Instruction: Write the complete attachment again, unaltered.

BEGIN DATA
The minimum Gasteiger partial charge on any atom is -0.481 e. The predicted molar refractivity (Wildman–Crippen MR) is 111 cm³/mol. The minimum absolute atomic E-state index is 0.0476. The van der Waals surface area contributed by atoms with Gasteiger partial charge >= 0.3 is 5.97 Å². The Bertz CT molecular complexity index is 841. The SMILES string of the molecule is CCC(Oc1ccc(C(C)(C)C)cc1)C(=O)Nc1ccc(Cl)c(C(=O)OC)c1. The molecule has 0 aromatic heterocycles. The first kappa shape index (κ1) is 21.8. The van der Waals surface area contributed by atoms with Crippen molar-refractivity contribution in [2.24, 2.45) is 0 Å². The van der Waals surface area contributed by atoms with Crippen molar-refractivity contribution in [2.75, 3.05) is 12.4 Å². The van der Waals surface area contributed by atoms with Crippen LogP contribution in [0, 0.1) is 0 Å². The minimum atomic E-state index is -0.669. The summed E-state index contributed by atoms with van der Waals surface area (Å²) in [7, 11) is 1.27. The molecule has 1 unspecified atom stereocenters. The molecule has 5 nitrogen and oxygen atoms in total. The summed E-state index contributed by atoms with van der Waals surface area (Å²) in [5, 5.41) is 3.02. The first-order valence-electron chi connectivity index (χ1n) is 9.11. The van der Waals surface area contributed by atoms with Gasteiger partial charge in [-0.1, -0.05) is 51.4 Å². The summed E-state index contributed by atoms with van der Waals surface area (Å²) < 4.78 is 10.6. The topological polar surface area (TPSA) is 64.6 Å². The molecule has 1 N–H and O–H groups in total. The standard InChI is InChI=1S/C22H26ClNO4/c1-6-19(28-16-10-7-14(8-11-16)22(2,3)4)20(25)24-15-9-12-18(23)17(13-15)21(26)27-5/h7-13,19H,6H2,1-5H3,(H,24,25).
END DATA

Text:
The minimum Gasteiger partial charge on any atom is -0.481 e. The predicted molar refractivity (Wildman–Crippen MR) is 111 cm³/mol. The minimum absolute atomic E-state index is 0.0476. The van der Waals surface area contributed by atoms with Gasteiger partial charge >= 0.3 is 5.97 Å². The Bertz CT molecular complexity index is 841. The SMILES string of the molecule is CCC(Oc1ccc(C(C)(C)C)cc1)C(=O)Nc1ccc(Cl)c(C(=O)OC)c1. The molecule has 0 aromatic heterocycles. The first kappa shape index (κ1) is 21.8. The van der Waals surface area contributed by atoms with Crippen molar-refractivity contribution in [2.24, 2.45) is 0 Å². The van der Waals surface area contributed by atoms with Crippen molar-refractivity contribution in [2.75, 3.05) is 12.4 Å². The van der Waals surface area contributed by atoms with Crippen LogP contribution in [0, 0.1) is 0 Å². The minimum atomic E-state index is -0.669. The summed E-state index contributed by atoms with van der Waals surface area (Å²) in [7, 11) is 1.27. The molecule has 1 unspecified atom stereocenters. The molecule has 5 nitrogen and oxygen atoms in total. The summed E-state index contributed by atoms with van der Waals surface area (Å²) in [5, 5.41) is 3.02. The first-order valence-electron chi connectivity index (χ1n) is 9.11. The van der Waals surface area contributed by atoms with Gasteiger partial charge in [-0.1, -0.05) is 51.4 Å². The summed E-state index contributed by atoms with van der Waals surface area (Å²) < 4.78 is 10.6. The topological polar surface area (TPSA) is 64.6 Å². The molecule has 1 N–H and O–H groups in total. The standard InChI is InChI=1S/C22H26ClNO4/c1-6-19(28-16-10-7-14(8-11-16)22(2,3)4)20(25)24-15-9-12-18(23)17(13-15)21(26)27-5/h7-13,19H,6H2,1-5H3,(H,24,25).